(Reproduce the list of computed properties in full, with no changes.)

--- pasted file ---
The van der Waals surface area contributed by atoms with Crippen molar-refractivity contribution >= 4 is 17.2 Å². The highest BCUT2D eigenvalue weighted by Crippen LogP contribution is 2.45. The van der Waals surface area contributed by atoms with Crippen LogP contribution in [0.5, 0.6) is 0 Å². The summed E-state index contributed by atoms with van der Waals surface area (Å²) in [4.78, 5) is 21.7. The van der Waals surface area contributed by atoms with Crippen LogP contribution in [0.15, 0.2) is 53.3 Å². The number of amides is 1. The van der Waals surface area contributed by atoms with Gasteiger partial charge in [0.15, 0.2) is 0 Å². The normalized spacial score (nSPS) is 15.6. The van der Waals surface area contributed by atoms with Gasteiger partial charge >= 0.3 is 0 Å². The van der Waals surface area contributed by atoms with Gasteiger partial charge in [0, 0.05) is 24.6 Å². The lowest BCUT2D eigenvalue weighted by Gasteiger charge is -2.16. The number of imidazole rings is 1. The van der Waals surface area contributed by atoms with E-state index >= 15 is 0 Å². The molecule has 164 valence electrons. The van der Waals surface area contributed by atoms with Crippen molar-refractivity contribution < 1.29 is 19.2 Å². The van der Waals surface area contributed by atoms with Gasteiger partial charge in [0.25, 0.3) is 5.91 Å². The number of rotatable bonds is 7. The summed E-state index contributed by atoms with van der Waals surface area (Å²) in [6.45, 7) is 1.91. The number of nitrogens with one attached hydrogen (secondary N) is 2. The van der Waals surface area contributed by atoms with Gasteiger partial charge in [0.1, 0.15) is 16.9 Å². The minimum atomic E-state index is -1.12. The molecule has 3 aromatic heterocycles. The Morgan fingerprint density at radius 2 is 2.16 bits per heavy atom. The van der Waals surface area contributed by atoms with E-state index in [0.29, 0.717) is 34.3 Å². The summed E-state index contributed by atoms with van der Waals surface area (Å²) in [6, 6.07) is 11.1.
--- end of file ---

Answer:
The van der Waals surface area contributed by atoms with Crippen molar-refractivity contribution >= 4 is 17.2 Å². The highest BCUT2D eigenvalue weighted by Crippen LogP contribution is 2.45. The van der Waals surface area contributed by atoms with Crippen LogP contribution in [0.5, 0.6) is 0 Å². The summed E-state index contributed by atoms with van der Waals surface area (Å²) in [4.78, 5) is 21.7. The van der Waals surface area contributed by atoms with Crippen LogP contribution in [0.15, 0.2) is 53.3 Å². The number of amides is 1. The van der Waals surface area contributed by atoms with Gasteiger partial charge in [0.15, 0.2) is 0 Å². The normalized spacial score (nSPS) is 15.6. The van der Waals surface area contributed by atoms with Gasteiger partial charge >= 0.3 is 0 Å². The van der Waals surface area contributed by atoms with Gasteiger partial charge in [0, 0.05) is 24.6 Å². The lowest BCUT2D eigenvalue weighted by Gasteiger charge is -2.16. The number of imidazole rings is 1. The van der Waals surface area contributed by atoms with E-state index >= 15 is 0 Å². The molecule has 164 valence electrons. The van der Waals surface area contributed by atoms with Crippen molar-refractivity contribution < 1.29 is 19.2 Å². The van der Waals surface area contributed by atoms with Gasteiger partial charge in [0.25, 0.3) is 5.91 Å². The number of rotatable bonds is 7. The summed E-state index contributed by atoms with van der Waals surface area (Å²) in [6.45, 7) is 1.91. The number of nitrogens with one attached hydrogen (secondary N) is 2. The van der Waals surface area contributed by atoms with Gasteiger partial charge in [0.1, 0.15) is 16.9 Å². The minimum atomic E-state index is -1.12. The molecule has 3 aromatic heterocycles. The Morgan fingerprint density at radius 2 is 2.16 bits per heavy atom. The van der Waals surface area contributed by atoms with E-state index in [0.29, 0.717) is 34.3 Å². The summed E-state index contributed by atoms with van der Waals surface area (Å²) in [6, 6.07) is 11.1.